This needs to be fixed, immediately, even though the remedy is for the player to just slow their button mashing down a bit. Long story short, I’m OK with an ability not being ready. If it’s not ready, the cooldown should CONTINUE, NOT START OVER AGAIN. Seems simple enough, right? I thought so, apparently Mythic didn’t. Owell.
The interface is very accommodating to players, allowing you to customize it in a variety of ways, or simply move things around to you liking. It’s easy to use as well, and aside from the cooldown animation problems stated above, it runs fluidly without problems or causes for concern.
Probably what everyone wants to hear about the most, I played most classes I tested to between level 10 and 13. I probably NPC’d 1/3 of the time, and RVR’d the rest. RVR is a VERY lucrative way to level and make money in the game, as player kills give you decent experience and far more money-per-kill then a NPC will. Truth be told, I had almost a gold saved up after buying all my equipment and abilities on each character by the time I moved onto the next one.
This will, of course, vastly be affected by your skill in pvp. If you die a lot, don’t do much damage, don’t heal, and don’t complete objectives, you won’t get your share of the loot, simple as that. RVR is VERY well thought out in terms of rewards, achievements don’t go too fast, and by no means do they accumulate too slowly – however, I do think the amount dropped in RVR needs to be lowered 5-10%. There’s just no reason I should have that much money at level 10. Perhaps this is attributed to my playing ability of the classes I chose, often being on top of the damage/healing meters at the end of the game, with few deaths. Again, this experience varies greatly based on your ability to play your chosen class.
It’s a really nice way to say things; “Ability to play your chosen class.” I’ll just come out and say it, either you suck, or you don’t. There’s not much of a middle line to walk in WAR. Players who take the time to understand their class and its capability, as well as their opponents potential and likely actions will excel in this game, and it will be noticed. Players who just want to run around and kill people, not pay attention to their surroundings, not learn the classes . . . if you suck at PVP and have no desire to get better by learning, you won’t have fun in this game. You’ll die, often, and people will laugh at you. I honestly think this is the result of many posts on these forums. Bad PVPers who are frustrated and need to take it out somewhere. No one class is overpowered, no one class has a mega advantage, and no side is more powerful than the other.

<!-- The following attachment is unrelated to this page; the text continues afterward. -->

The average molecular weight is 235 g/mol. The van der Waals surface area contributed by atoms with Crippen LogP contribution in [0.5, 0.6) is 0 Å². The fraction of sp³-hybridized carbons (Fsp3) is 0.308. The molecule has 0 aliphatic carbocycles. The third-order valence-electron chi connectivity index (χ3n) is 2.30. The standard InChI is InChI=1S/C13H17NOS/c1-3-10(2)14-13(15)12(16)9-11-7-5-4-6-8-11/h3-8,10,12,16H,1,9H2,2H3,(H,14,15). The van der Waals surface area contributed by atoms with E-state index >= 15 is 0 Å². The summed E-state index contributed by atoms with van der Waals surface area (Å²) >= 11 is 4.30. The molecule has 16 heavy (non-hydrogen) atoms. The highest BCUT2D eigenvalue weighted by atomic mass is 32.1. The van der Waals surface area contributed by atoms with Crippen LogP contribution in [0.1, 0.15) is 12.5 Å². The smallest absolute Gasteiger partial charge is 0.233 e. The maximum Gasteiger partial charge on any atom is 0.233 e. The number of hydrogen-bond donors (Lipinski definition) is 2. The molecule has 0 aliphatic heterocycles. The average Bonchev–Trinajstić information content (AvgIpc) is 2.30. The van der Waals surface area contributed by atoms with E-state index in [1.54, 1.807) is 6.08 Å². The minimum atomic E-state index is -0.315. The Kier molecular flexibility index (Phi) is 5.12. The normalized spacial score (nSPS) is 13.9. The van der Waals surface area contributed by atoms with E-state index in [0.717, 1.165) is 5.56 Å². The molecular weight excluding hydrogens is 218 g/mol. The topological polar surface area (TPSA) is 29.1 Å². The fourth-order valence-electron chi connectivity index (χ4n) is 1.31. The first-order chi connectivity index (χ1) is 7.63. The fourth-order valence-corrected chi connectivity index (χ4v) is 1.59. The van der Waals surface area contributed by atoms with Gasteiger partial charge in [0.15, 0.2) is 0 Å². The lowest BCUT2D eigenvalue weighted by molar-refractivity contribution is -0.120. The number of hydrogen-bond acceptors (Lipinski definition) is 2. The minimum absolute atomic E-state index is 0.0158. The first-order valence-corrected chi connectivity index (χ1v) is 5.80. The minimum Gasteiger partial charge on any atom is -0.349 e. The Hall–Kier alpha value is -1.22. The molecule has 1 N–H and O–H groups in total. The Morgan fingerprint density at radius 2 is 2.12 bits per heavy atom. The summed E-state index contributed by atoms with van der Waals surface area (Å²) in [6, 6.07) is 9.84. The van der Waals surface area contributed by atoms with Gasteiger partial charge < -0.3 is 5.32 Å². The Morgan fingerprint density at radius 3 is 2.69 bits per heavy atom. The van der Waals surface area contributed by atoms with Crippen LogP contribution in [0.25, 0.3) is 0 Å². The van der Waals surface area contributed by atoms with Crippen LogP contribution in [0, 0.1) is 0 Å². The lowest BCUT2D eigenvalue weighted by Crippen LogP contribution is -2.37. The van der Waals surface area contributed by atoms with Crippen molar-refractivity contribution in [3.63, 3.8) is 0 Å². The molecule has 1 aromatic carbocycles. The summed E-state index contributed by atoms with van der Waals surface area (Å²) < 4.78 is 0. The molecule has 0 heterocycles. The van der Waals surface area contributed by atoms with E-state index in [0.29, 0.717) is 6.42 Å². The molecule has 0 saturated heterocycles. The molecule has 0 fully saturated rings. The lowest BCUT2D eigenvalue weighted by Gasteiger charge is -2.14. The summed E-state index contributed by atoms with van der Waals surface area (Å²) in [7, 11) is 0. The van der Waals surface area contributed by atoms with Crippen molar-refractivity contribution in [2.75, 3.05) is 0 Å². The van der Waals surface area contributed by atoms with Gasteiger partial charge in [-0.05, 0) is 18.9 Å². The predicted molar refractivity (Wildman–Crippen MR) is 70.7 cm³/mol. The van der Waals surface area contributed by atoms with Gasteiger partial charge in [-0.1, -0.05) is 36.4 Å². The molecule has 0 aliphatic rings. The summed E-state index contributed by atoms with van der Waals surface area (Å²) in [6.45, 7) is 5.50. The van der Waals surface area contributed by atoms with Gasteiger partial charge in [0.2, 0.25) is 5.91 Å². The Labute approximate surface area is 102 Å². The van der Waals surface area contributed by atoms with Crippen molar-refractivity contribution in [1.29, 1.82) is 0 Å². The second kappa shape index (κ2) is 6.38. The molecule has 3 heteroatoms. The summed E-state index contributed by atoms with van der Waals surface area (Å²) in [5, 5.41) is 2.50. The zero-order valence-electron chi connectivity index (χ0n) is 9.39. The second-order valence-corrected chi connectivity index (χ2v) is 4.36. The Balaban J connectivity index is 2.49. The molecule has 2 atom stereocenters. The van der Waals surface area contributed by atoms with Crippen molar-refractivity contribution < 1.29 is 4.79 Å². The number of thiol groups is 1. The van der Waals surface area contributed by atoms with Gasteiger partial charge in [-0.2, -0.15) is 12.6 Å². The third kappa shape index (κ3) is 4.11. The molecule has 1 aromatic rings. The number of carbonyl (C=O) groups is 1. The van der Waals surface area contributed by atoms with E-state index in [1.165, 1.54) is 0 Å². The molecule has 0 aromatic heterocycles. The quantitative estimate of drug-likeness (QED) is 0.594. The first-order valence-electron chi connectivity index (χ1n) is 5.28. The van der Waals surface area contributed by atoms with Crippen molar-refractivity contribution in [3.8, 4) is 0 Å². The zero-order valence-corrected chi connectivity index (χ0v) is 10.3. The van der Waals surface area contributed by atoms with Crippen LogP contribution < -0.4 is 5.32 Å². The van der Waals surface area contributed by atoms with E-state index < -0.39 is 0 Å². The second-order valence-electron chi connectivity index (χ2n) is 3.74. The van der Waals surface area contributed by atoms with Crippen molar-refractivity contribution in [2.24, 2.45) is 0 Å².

Regardless of what classes are fielded, what scenario you are in, or what you’re trying to capture/kill, the side with the players who better understand their classes and its capabilities will always, always win in WAR – UNLESS – they are severely outnumbered, or run across some bad luck (IE: the opposition rolls 60 critical hits in a row, etc).
Let me break down a few of the classes I tried this weekend:
Warrior Priest – Listed as a Healer in WAR – this class uses its melee capability to build points used to heal, either itself or its allies. That being said, this class really isn’t about healing and keeping people alive. It’s a class that requires a lot of attention to play correctly and to its fullest potential. Melee a bit, toss a heal, keep fighting, repeat. A well skilled warrior priest can keep himself and a handful of allies alive in the thick of battle.
Because your healing abilities take points (divine power) to use, therefore, if you want to heal, you also have to melee. This isn’t always true – because there is an ability they can use to transfer their action points into prayer points, however that takes 5 seconds of which they must be stationary and concentrating, and costs them the action points they need to activate any skill, its also noted that in the middle of a battle, if you take a knee, you’re going to get swarmed and beat down. It’s nice to be able to refill your prayer points before you start a fight, that’s what this ability is for. Never use it mid battle if there’s anything close to you. They’ll know you’re running low on prayer points AND action points (Since it takes some to use the ability), and come running for you.
I’ll use a scale of 1-10 to elaborate ability (1 lowest)
Advantage: Ability to heal (6) and deal melee damage (6), along with the ability to take damage (5), makes this character VERY difficult to kill when in the right hands, his melee DPS also makes him a threat to whatever is around him and not managing to kill him.
Disadvantage: Ranged Damage ability (2), need to melee to keep up points to heal – which really isn’t a problem, as long as you’re meleeing.